I'm referring to a book where E and A were defined in text as follows

The formula $A \phi$ states that all the executions out of the current state satisfy property $\phi$ whereas $E\phi$ states that from the current state, there exists and execution satisfying $\phi$

And formally, they were defined as

$\sigma, i \models E\phi $ iff there exists as $\sigma'$ such that $\sigma(0)\ldots\sigma(i) = \sigma'(0)\ldots\sigma'(i)$ and $\sigma', i \models phi$ $\sigma, i \models A\phi $ iff for all $\sigma'$ such that $\sigma(0)\ldots\sigma(i) = \sigma'(0)\ldots\sigma'(i)$, we have $\sigma', i \models phi$

$\sigma(i)$ was previously defined to be the ith state of an execution $\sigma$.

Here's where my confusion lies. Doesn't $\sigma(0)\ldots\sigma(i) = \sigma'(0)\ldots\sigma'(i)$ imply that the executions $\sigma$ and $\sigma'$ have both the same start and end state, therefore $\sigma', i \models \phi$ is same as $\sigma, i \models \phi$? That seems to be wrong.

  • $\begingroup$ For those that do not have access to the full book, can you clarify which logic the definition is about? The question is tagged with "linear-temporal-logic", but the definition looks more like a branching-time logic to me. From the preview of your book, it seems the chapter on "Temporal Logic" deals with CTL*. $\endgroup$ Commented Jun 24, 2019 at 6:23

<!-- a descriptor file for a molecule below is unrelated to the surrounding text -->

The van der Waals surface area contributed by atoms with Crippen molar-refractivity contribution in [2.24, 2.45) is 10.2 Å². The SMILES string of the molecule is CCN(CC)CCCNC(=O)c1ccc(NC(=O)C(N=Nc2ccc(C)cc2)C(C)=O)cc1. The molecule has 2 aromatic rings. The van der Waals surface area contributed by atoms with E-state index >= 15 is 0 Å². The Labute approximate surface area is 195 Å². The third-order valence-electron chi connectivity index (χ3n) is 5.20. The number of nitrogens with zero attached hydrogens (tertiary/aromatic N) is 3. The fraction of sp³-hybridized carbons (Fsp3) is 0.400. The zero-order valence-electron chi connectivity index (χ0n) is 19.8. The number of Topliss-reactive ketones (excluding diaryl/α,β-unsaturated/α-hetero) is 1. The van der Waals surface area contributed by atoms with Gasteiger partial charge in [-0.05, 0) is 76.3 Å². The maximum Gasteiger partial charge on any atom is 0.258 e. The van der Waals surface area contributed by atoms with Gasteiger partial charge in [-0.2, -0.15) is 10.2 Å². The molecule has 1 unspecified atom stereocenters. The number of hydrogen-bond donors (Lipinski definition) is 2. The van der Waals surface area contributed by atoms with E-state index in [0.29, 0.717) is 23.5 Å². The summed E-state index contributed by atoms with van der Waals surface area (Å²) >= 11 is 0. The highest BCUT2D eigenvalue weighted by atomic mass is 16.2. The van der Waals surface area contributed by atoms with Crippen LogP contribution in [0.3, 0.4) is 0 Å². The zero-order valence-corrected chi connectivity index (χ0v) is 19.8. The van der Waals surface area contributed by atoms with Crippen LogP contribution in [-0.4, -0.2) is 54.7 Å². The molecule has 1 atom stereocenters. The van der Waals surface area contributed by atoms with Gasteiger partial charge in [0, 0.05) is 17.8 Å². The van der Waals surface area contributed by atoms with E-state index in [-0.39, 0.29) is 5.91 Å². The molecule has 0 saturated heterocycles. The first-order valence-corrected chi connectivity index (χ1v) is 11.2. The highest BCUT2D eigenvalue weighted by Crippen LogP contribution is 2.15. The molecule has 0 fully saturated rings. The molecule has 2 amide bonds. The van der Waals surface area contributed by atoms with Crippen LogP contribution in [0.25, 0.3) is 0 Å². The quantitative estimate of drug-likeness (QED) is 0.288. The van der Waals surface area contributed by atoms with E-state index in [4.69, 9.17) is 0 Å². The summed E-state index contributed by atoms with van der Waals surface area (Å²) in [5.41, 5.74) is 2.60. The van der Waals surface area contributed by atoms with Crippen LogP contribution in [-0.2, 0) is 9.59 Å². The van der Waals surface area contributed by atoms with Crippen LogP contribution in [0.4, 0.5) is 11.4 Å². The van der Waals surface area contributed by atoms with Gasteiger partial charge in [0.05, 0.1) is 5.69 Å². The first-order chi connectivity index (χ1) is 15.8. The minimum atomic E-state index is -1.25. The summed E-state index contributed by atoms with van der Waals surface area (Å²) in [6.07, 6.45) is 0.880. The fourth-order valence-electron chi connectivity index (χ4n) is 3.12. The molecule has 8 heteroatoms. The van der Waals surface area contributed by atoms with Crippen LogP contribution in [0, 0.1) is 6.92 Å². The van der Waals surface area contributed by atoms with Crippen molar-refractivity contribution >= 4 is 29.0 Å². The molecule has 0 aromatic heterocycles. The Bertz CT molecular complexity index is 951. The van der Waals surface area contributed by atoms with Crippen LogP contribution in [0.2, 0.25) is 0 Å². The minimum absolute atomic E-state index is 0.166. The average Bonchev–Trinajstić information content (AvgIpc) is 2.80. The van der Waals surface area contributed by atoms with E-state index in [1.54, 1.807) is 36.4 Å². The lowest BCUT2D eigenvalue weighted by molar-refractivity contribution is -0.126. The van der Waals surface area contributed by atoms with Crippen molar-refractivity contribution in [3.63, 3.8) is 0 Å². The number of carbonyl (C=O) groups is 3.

• $\begingroup$ It's for CTL*, sorry about the confusion. Edited. $\endgroup$ Commented Jun 25, 2019 at 7:29
  • $\begingroup$ I've added CTL* to the title. $\endgroup$ Commented Nov 22, 2019 at 10:15

2 Answers 2


I believe it means that $\sigma,\sigma$ should share the same prefix up to position $i$. Then the quantification ranges over all possible extensions of this prefix from state $\sigma(i) = \sigma(i)'$.


I think you misinterpret the expression $$\sigma(0) \cdots \sigma(i) = \sigma'(0) \cdots \sigma'(i')$$ and I agree that it is written in an unintuitive way.

The author means that $\sigma(i) = \sigma'(0)$ and that the final path is $$\sigma(0) \cdots \sigma(i) \; \sigma'(0) \cdots \sigma'(i').$$

The equality ensures that the path $\sigma'$ starts where $\sigma$ ends.

Are you sure there isn't a prime on the $i$?


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